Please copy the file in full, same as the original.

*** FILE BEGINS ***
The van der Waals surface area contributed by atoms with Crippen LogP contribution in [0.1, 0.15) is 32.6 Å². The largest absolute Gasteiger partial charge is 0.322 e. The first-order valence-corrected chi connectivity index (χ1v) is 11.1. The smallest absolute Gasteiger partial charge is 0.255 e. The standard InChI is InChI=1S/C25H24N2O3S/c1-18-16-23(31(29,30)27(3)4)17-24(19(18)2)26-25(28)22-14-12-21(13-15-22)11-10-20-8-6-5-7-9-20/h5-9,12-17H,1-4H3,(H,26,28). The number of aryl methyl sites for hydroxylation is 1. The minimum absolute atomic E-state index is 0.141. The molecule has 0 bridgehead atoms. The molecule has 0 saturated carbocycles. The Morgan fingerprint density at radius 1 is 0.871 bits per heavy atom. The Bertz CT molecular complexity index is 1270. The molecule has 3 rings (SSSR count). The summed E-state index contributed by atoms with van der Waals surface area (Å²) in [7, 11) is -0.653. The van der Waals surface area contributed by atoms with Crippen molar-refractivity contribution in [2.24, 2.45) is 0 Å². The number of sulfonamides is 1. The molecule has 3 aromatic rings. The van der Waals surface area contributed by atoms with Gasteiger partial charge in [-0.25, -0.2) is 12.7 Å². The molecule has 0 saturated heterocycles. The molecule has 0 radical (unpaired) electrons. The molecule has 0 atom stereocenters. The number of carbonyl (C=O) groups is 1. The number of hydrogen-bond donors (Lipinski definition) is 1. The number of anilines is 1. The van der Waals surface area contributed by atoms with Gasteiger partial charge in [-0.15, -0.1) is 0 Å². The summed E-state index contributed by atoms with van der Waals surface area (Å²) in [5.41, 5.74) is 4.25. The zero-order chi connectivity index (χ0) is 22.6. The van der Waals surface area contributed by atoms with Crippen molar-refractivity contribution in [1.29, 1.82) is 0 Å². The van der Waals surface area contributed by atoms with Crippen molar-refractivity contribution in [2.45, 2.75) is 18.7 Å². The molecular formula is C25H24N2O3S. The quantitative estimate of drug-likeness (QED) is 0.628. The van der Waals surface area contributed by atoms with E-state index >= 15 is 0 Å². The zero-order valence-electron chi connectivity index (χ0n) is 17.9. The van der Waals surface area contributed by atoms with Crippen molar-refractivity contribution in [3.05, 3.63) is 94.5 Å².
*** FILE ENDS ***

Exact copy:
The van der Waals surface area contributed by atoms with Crippen LogP contribution in [0.1, 0.15) is 32.6 Å². The largest absolute Gasteiger partial charge is 0.322 e. The first-order valence-corrected chi connectivity index (χ1v) is 11.1. The smallest absolute Gasteiger partial charge is 0.255 e. The standard InChI is InChI=1S/C25H24N2O3S/c1-18-16-23(31(29,30)27(3)4)17-24(19(18)2)26-25(28)22-14-12-21(13-15-22)11-10-20-8-6-5-7-9-20/h5-9,12-17H,1-4H3,(H,26,28). The number of aryl methyl sites for hydroxylation is 1. The minimum absolute atomic E-state index is 0.141. The molecule has 0 bridgehead atoms. The molecule has 0 saturated carbocycles. The Morgan fingerprint density at radius 1 is 0.871 bits per heavy atom. The Bertz CT molecular complexity index is 1270. The molecule has 3 rings (SSSR count). The summed E-state index contributed by atoms with van der Waals surface area (Å²) in [7, 11) is -0.653. The van der Waals surface area contributed by atoms with Crippen molar-refractivity contribution in [2.24, 2.45) is 0 Å². The number of sulfonamides is 1. The molecule has 3 aromatic rings. The van der Waals surface area contributed by atoms with Gasteiger partial charge in [-0.25, -0.2) is 12.7 Å². The molecule has 0 saturated heterocycles. The molecule has 0 radical (unpaired) electrons. The molecule has 0 atom stereocenters. The number of carbonyl (C=O) groups is 1. The number of hydrogen-bond donors (Lipinski definition) is 1. The number of anilines is 1. The van der Waals surface area contributed by atoms with Gasteiger partial charge in [-0.15, -0.1) is 0 Å². The summed E-state index contributed by atoms with van der Waals surface area (Å²) in [5.41, 5.74) is 4.25. The zero-order chi connectivity index (χ0) is 22.6. The van der Waals surface area contributed by atoms with Crippen molar-refractivity contribution in [1.29, 1.82) is 0 Å². The van der Waals surface area contributed by atoms with Crippen molar-refractivity contribution in [2.45, 2.75) is 18.7 Å². The molecular formula is C25H24N2O3S. The quantitative estimate of drug-likeness (QED) is 0.628. The van der Waals surface area contributed by atoms with E-state index >= 15 is 0 Å². The zero-order valence-electron chi connectivity index (χ0n) is 17.9. The van der Waals surface area contributed by atoms with Crippen molar-refractivity contribution in [3.05, 3.63) is 94.5 Å².